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State Targets Growing Feral Swine Problem

feral pigs
A group of feral pigs walk around in Waccasassa Bay Preserve State Park. The pigs, which inhabit the majority of Florida, are a growing problem nationwide. Photo by Dan Pearson.

Local wildlife services aren’t sure they are getting the money they need to help a nationwide effort to control the feral swine population.

For the first time, the U.S. Department of Agriculture is fighting the invasive species, with $20 million in program funding being disseminated throughout the states.

Tony Duffiney, assistant state director for the Florida Wildlife Services Program, said Florida received $400,000 on Monday.

Duffiney said the Wildlife Services program is planning how to use that money to mitigate the damage caused by feral swine. But with a population as large as Florida’s, that funding comes to less than a dollar per pig.

There is no accurate count of how many feral swine populate Florida, with estimates ranging from 500,000 to one million, Duffiney said. Feral pigs aren’t native to Florida and don’t have many predators, so their populations have boomed.

“Without having a good population estimate, it’s hard to develop goals,” he said. “We want to try and go into areas where we can show dramatic improvement.”

Two state parks in need of such assistance are Paynes Prairie in Micanopy and San Felasco in Gainesville, whose feral swine populations have grown significantly in the past 20 years.

Dan Pearson, the district biologist who helps manage these parks for the Florida Department of Environmental Protection, said evaluating the extent of the damage caused by the pigs in these areas is difficult.

The pigs uproot trees and plants and burrow into the ground. Their wallowing can redirect water sources or create marshes. Pearson compared a herd’s destruction to dragging a rotary tiller across the ground.

The DEP removed 241 pigs from the two parks from Jan. 2012 to June 2013, and he said a record 444 were removed statewide.

Not only are feral swine destructive to the ecosystems they invade, but they also carry diseases harmful to humans and domestic animals.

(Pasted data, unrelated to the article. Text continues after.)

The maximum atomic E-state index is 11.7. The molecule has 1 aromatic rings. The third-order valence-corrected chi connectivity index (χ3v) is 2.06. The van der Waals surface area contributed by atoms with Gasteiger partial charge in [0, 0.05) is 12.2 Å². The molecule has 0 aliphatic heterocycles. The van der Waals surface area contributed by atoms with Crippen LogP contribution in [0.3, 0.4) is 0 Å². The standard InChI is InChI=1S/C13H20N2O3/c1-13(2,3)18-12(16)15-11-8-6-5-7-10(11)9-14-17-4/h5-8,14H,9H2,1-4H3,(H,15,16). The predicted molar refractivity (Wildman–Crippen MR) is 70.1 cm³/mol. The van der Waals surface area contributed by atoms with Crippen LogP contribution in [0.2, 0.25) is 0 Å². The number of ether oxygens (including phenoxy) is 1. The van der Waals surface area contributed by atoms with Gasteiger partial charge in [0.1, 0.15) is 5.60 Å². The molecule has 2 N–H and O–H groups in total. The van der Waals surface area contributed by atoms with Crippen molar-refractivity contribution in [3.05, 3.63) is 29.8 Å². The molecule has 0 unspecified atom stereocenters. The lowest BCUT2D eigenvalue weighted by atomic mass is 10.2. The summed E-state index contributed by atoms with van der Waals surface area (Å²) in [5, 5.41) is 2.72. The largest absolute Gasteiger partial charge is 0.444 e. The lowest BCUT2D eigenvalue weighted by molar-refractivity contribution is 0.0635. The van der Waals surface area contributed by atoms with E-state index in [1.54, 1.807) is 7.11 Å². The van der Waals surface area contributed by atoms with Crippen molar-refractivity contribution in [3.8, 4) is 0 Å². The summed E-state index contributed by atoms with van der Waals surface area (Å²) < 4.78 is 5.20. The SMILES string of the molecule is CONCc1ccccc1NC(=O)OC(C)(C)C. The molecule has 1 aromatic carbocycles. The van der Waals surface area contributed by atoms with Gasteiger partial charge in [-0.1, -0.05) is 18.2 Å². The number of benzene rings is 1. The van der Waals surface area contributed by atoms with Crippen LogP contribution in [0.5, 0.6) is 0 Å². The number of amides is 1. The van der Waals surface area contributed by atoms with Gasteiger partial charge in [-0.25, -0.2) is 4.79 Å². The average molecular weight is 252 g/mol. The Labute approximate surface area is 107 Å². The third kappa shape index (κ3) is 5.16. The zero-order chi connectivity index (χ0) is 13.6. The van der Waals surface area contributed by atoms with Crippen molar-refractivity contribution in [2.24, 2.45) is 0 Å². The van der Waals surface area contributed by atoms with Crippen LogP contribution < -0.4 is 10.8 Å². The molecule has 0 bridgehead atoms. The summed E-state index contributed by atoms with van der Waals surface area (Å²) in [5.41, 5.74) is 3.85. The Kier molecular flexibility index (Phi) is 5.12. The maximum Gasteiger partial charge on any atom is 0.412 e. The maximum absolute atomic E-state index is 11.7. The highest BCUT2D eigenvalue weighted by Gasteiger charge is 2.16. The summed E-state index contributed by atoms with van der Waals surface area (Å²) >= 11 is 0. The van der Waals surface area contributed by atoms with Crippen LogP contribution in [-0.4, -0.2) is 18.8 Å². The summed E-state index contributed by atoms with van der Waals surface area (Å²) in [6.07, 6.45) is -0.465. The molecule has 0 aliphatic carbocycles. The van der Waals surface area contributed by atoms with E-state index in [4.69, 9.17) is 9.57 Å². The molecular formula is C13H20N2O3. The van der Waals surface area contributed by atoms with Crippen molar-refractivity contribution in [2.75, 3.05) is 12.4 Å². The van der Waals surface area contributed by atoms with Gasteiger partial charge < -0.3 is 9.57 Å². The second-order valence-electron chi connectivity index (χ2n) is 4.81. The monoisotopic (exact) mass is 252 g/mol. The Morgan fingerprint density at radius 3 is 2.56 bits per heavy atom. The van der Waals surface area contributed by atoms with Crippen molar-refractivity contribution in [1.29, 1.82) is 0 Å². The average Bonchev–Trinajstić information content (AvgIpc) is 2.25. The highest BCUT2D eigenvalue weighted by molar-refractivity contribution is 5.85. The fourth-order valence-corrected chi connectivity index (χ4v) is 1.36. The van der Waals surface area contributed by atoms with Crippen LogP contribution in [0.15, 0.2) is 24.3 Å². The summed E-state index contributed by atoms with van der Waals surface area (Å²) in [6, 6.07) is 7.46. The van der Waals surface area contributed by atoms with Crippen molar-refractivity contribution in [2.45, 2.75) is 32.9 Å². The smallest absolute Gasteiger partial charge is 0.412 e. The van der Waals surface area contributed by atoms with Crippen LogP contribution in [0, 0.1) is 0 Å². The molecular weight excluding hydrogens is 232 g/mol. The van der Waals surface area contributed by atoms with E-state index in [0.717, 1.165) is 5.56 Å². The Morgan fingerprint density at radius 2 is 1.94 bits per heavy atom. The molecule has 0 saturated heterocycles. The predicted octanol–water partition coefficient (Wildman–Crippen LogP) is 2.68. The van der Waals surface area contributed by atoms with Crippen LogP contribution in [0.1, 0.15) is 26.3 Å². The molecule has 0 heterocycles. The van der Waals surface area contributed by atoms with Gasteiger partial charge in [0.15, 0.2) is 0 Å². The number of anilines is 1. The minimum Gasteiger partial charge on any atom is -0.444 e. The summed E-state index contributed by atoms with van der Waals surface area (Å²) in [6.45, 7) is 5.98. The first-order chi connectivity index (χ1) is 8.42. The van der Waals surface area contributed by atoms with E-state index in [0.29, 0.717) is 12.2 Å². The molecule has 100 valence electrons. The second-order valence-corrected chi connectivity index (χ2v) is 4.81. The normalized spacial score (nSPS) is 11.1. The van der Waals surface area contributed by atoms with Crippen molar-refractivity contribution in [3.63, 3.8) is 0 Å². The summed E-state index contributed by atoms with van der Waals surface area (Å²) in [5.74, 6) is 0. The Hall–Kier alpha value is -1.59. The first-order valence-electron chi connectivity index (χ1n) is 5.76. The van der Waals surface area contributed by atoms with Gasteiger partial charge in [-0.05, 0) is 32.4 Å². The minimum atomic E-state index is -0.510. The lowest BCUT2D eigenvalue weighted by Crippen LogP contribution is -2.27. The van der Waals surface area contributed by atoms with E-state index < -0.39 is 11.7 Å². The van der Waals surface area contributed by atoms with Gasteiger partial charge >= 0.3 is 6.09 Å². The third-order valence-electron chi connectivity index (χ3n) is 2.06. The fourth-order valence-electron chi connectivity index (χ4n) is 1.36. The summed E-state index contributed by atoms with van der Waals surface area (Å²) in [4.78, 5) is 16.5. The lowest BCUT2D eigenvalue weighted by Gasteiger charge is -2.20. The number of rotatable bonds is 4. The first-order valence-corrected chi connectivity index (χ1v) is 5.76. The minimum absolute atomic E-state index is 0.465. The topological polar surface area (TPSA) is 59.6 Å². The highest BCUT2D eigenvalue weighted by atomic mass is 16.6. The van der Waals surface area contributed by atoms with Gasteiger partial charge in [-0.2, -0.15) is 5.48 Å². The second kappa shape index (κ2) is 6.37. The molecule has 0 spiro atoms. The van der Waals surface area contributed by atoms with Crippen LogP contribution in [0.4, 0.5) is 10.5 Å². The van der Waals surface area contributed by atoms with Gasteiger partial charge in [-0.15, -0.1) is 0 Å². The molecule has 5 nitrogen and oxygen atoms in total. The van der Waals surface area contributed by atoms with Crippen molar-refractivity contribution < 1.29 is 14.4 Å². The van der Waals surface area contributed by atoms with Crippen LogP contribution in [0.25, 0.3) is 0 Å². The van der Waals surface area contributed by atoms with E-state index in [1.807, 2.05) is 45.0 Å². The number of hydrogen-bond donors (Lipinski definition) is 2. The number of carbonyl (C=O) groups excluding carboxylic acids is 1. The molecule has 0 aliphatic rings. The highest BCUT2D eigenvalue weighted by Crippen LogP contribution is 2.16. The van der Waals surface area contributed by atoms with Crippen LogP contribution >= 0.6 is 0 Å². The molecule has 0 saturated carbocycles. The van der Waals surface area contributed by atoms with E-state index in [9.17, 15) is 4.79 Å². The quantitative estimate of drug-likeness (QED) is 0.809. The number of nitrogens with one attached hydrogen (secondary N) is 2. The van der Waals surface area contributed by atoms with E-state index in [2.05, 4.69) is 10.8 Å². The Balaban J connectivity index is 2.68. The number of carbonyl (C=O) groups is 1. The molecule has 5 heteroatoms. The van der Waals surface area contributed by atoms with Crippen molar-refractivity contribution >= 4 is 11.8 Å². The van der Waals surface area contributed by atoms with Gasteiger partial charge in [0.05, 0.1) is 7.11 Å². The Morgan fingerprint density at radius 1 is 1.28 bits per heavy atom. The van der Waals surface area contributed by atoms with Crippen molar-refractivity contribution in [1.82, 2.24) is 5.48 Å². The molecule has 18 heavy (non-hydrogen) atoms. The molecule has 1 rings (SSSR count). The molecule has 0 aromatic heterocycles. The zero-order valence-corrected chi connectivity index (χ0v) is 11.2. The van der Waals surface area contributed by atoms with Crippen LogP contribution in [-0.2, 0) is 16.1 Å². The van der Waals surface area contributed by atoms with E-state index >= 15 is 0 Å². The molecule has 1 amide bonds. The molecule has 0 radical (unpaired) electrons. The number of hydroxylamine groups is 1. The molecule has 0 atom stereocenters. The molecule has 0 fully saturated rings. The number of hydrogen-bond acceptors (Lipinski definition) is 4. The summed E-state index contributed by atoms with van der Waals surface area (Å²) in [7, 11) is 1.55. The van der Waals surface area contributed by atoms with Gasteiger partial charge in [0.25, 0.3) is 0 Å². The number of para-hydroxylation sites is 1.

Thomas Holt, the Florida state veterinarian and director in the Department of Agriculture and Consumer Services’ Division of Animal Industry, said about 20 percent of the feral swine population carries pseudorabies and brucellosis.

Holt said pseudorabies is fatal if a dog contracts it, and brucellosis causes miscarriages and kills young animals, causing undulating fever and flu-like symptoms in humans as well.

“We’re concerned from a disease standpoint,” he said. “They can be a reservoir: They can hold that disease and keep it going because we can’t control the feral swine.”

Tony Young, a Florida Wildlife Commission spokesman, said the FWC recognizes the destructive power of the pigs, and have relaxed restrictions on hunting them. As of two years ago, hunters no longer need a permit to hunt wild hogs, and weapon restrictions have been lifted as well.

Of Florida’s 6 million acres of hunting ground, the commission owns 1.1 million acres. Hunters pay to use the land, and the commission lets them handle killing the feral pigs.

“We’re not in the business of eradicating hogs off our property,” he said.

Duffiney said the Wildlife Services program isn’t a regulatory agency. Its 35 field employees around the state primarily go to work when land managers or state parks ask for help.

The program is looking to create a feral swine taskforce with other state agencies like the FWC that will try to develop a solution.

“We’re going to work on some of these areas where hunters don’t have access for one reason or another, and we’re just going to have to see what happens then.”



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